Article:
February 23, 2006
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AMHERST, Mass.—James T. Campbell, associate professor of American civilization, Africana studies and history at Brown University, will deliver a lecture titled “Navigating the Past: Brown University, the Slave Trade, and the Voyage of the Slave Ship Sally” at 7:30 p.m. on Sunday, March 12, in the Pruyne Lecture Hall (Fayerweather 115) at Amherst College. Sponsored by the Departments of American Studies, Black Studies and History, the Amherst College Office of Diversity and Inclusion and the Eastman Fund, Campbell’s talk is free and open to the public.

Brown has a complex and highly profiled history with the slave trade. Founded in 1764 by the Rev. James Manning, who eventually freed his only slave, Brown University was supported largely by the donations of several prominent slave owners and traders in the Providence area. The Brown family, heavy contributors after whom the university was named, included both John Brown, notorious promoter of the slave trade, and Nicholas Brown Jr., staunch abolitionist.

Campbell, a member of Brown University's Steering Committee on Slavery and Justice, discusses how a university confronts its own controversial relationship to slavery and the slave trade, focusing on the voyage of a slave ship to Africa in 1764 by the four Brown brothers.

Campbell received his B.A. degree from Yale University in 1980 and his Ph.D. degree in history from Stanford University in 1989. He is the co-director of “Freedom Now: An Archival Project of Brown University and Tougaloo College,” an archive of the Mississippi Freedom Movement, a historical consultant for the “Forgotten History: Slavery and the Slave Trade in New England” project and is also involved in a collaborative project documenting the legacy of Brown v. Board of Education. His works include the upcoming Middle Passages: African-American Journeys to America, 1787-2005 (2006) and the award-winning Songs of Zion: The African Methodist Episcopal Church in the United States and South Africa (1995).

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Tenor Peter W. Shea To Offer A Musical Homage to Heinrich Heine At Amherst College March 1

February 23, 2006
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AMHERST, Mass.—The German House at Amherst College will present a recital by local tenor Peter W. Shea at 4 p.m., on Wednesday, March 1, in Porter House, next to the Lord Jeffery Inn in Amherst. Accompanied by pianists Gregory Hayes and Monika Jakuc, Shea will pay homage to the Romantic poet Heinrich Heine on the occasion of the 150th anniversary of his death. Sponsored by the Amherst College German Department and the Eastman Fund, the concert is free and open to the public.

The concert of Heine poems set to music will include Schumann’s song cycle Dichterliebe and pieces by international composers. Additional settings of Heine poems will feature local Amherst composers Willis Bridegam, librarian emeritus of Amherst College, David Kidwell, Zeke Hecker and others. The performance will be in German, Hebrew, Dutch, Italian, Romanian and Slovenian, with side-by-side translations provided.

Peter W. Shea, a frequent tenor soloist with groups such as the Arcadia Players Baroque Orchestra, the Hampshire Choral Society and the Brattleboro Community Chorus, has sung professionally since 1972. He studied voice at the Hartt School in West Hartford and historical musicology at the University of Connecticut, Storrs. Shea is a cataloger of Germanic languages and musical materials for the University Libraries at the University of Massachusetts, Amherst. He is devoting his current sabbatical to the collection, performance and recording of Heine songs.

Gregory Hayes is a 1973 graduate of Amherst College and of the Manhattan School of Music. He has taught piano at Dartmouth College since 1991 and is a frequent participant in the New England Bach Festival and the Mohawk Trail Concert series.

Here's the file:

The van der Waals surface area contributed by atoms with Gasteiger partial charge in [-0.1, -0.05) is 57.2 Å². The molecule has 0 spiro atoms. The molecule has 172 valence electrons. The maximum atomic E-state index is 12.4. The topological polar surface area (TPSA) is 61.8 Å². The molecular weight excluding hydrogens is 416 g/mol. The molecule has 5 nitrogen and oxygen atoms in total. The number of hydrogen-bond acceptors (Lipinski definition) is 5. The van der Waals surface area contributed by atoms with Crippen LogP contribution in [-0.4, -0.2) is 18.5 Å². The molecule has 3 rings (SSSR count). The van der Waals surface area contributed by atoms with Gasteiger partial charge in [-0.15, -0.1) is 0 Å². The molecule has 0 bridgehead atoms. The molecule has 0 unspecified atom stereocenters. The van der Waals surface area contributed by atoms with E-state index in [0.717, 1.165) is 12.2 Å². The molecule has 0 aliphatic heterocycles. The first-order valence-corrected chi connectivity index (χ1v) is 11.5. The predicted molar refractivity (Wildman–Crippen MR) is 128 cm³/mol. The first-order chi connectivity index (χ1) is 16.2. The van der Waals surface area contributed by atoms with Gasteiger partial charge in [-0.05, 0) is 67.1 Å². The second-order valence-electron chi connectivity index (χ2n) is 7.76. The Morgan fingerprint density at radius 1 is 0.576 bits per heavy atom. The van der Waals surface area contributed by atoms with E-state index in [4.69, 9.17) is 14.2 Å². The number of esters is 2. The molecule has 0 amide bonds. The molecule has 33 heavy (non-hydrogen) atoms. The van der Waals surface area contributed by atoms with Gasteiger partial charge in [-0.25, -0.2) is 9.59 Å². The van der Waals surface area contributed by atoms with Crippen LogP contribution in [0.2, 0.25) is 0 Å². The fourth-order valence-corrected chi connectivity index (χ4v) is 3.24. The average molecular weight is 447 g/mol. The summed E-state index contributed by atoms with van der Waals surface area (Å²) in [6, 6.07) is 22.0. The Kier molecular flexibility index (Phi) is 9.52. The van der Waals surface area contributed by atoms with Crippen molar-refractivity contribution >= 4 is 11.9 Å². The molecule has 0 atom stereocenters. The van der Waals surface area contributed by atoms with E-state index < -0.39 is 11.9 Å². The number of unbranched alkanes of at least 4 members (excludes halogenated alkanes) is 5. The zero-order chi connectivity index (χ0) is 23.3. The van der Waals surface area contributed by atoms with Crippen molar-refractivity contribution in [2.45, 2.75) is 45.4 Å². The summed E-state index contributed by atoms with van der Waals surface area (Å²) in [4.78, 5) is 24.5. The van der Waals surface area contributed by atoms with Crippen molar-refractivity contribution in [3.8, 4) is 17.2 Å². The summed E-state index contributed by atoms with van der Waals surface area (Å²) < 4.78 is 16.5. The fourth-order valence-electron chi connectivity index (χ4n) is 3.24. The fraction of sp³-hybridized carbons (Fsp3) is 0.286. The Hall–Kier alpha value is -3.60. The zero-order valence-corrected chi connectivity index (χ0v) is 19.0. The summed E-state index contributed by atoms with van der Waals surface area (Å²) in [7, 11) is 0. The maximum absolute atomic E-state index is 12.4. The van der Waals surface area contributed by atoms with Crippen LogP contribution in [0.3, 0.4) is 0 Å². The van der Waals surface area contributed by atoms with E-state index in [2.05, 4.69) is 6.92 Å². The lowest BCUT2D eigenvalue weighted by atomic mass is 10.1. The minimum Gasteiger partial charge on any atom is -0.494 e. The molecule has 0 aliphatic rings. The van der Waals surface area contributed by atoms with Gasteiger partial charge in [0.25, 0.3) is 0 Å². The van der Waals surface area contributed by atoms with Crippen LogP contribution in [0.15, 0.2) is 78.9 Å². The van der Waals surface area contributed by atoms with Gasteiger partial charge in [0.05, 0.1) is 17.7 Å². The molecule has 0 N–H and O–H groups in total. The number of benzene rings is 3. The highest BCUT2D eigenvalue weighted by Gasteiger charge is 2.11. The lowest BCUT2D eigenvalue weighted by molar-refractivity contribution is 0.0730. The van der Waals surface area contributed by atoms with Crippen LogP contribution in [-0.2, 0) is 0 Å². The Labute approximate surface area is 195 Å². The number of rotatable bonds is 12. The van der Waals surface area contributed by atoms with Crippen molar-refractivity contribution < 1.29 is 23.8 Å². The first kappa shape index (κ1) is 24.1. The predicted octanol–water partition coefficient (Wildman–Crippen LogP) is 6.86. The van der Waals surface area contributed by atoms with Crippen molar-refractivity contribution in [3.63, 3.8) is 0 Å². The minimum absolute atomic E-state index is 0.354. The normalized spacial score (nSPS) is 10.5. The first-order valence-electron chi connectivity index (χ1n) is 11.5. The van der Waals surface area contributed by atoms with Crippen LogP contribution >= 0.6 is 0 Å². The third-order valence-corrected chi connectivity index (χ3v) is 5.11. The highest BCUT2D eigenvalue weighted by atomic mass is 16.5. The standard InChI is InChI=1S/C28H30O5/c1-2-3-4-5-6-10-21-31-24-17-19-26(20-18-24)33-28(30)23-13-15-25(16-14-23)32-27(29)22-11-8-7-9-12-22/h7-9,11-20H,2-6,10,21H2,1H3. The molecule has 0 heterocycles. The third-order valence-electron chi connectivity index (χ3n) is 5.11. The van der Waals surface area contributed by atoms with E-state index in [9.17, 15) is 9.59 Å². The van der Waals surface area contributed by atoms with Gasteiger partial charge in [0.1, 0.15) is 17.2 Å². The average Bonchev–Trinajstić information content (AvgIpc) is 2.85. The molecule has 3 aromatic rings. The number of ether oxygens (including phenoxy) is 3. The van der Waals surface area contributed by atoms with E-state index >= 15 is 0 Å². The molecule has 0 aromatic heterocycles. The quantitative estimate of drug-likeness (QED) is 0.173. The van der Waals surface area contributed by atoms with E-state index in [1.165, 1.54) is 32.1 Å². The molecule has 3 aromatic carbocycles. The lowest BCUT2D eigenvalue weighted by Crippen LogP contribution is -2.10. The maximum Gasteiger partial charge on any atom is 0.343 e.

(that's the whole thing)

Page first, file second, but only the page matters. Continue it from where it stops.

Monika Jakuc is the Elsie Irwin Sweeney Professor of Music at Smith College, where she has taught since 1969. She has released several CDs on Titanic Records and is a frequent performer on fortepiano with Arcadia Players.

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Amherst College is a “Local Hero” With Community Involved in Sustaining Agriculture

February 21, 2006
Director of Media Relations
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AMHERST, Mass.—Amherst College has joined the “Be a Local Hero, Buy Locally Grown”™ program of Community Involved in Sustaining Agriculture (CISA), a South Deerfield-based non-profit organization of farmers, consumers and professionals working together to sustain agriculture and preserve the unique rural character of communities in western Massachusetts through the purchase of local farm products. Amherst is the second college to join the campaign.

Charlie Thompson, the director of dining services at Amherst College, says, “The college has been trying to buy local products as often as possible. We are completely committed to the ideals of buying locally grown now and in the future.” Thompson comments, “We have been buying local produce for close to 20 years through a local produce company, Squash Inc.” Squash Inc. is committed to the support of local agriculture and is the link that brings local farmers and end users together. Amherst College Dining Services has increased its purchase of locally produced items over the past six months to include, honey, jam, beef, maple syrup and apples, among other items.

“College students are increasingly interested in having their dining centers use locally grown farm products,” says Kelly Coleman, program coordinator at CISA. “Students taste the high quality of local products and appreciate connecting to farmers and the wider community. We welcome Amherst College and its students to the Local Hero program.”

CISA is the creator of the “Be a Local Hero, Buy Locally Grown”™ marketing campaign to promote the purchase of local agricultural products by local consumers. Learn more about CISA or call 413/665-7100.

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Amherst College Purchases Renewable Energy; Receives EPA award for Million Monitor Drive

February 21, 2006
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AMHERST, Mass.—Personal computers at Amherst College are now being powered by clean, wind-generated energy. Jim Brassord, director of facilities planning and management at Amherst, recently announced that the green power is being purchased to celebrate and reward participation in the Million Monitor Drive (MMD), which resulted in more than 1,700 students, faculty and staff pledging to let their computers “sleep” when idle.